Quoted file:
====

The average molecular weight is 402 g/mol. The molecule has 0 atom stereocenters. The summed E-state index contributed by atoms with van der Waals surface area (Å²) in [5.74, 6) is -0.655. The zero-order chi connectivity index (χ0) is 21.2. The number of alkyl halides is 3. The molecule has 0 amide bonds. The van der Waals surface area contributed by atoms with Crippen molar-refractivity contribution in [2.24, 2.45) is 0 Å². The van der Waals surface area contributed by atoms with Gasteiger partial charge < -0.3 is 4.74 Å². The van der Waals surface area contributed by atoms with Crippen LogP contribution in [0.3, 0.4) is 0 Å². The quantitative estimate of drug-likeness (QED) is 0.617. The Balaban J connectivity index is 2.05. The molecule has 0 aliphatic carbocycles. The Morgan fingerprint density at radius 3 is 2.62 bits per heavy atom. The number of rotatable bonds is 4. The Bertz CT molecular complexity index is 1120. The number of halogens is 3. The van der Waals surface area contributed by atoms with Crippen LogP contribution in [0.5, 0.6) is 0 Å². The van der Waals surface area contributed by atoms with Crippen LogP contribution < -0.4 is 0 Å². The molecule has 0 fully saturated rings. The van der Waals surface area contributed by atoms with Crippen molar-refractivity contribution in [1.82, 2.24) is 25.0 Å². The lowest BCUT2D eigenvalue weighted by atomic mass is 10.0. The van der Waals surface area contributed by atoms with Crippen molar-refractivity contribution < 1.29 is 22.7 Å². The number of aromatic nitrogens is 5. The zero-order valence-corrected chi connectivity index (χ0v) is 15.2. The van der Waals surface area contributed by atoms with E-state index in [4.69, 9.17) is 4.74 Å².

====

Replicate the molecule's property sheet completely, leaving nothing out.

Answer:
The average molecular weight is 402 g/mol. The molecule has 0 atom stereocenters. The summed E-state index contributed by atoms with van der Waals surface area (Å²) in [5.74, 6) is -0.655. The zero-order chi connectivity index (χ0) is 21.2. The number of alkyl halides is 3. The molecule has 0 amide bonds. The van der Waals surface area contributed by atoms with Crippen molar-refractivity contribution in [2.24, 2.45) is 0 Å². The van der Waals surface area contributed by atoms with Gasteiger partial charge < -0.3 is 4.74 Å². The van der Waals surface area contributed by atoms with Crippen LogP contribution in [0.3, 0.4) is 0 Å². The quantitative estimate of drug-likeness (QED) is 0.617. The Balaban J connectivity index is 2.05. The molecule has 0 aliphatic carbocycles. The Morgan fingerprint density at radius 3 is 2.62 bits per heavy atom. The number of rotatable bonds is 4. The Bertz CT molecular complexity index is 1120. The number of halogens is 3. The van der Waals surface area contributed by atoms with Crippen LogP contribution in [0.5, 0.6) is 0 Å². The van der Waals surface area contributed by atoms with Crippen LogP contribution < -0.4 is 0 Å². The molecule has 0 fully saturated rings. The van der Waals surface area contributed by atoms with Crippen molar-refractivity contribution in [1.82, 2.24) is 25.0 Å². The lowest BCUT2D eigenvalue weighted by atomic mass is 10.0. The van der Waals surface area contributed by atoms with Crippen molar-refractivity contribution < 1.29 is 22.7 Å². The number of aromatic nitrogens is 5. The zero-order valence-corrected chi connectivity index (χ0v) is 15.2. The van der Waals surface area contributed by atoms with E-state index in [4.69, 9.17) is 4.74 Å².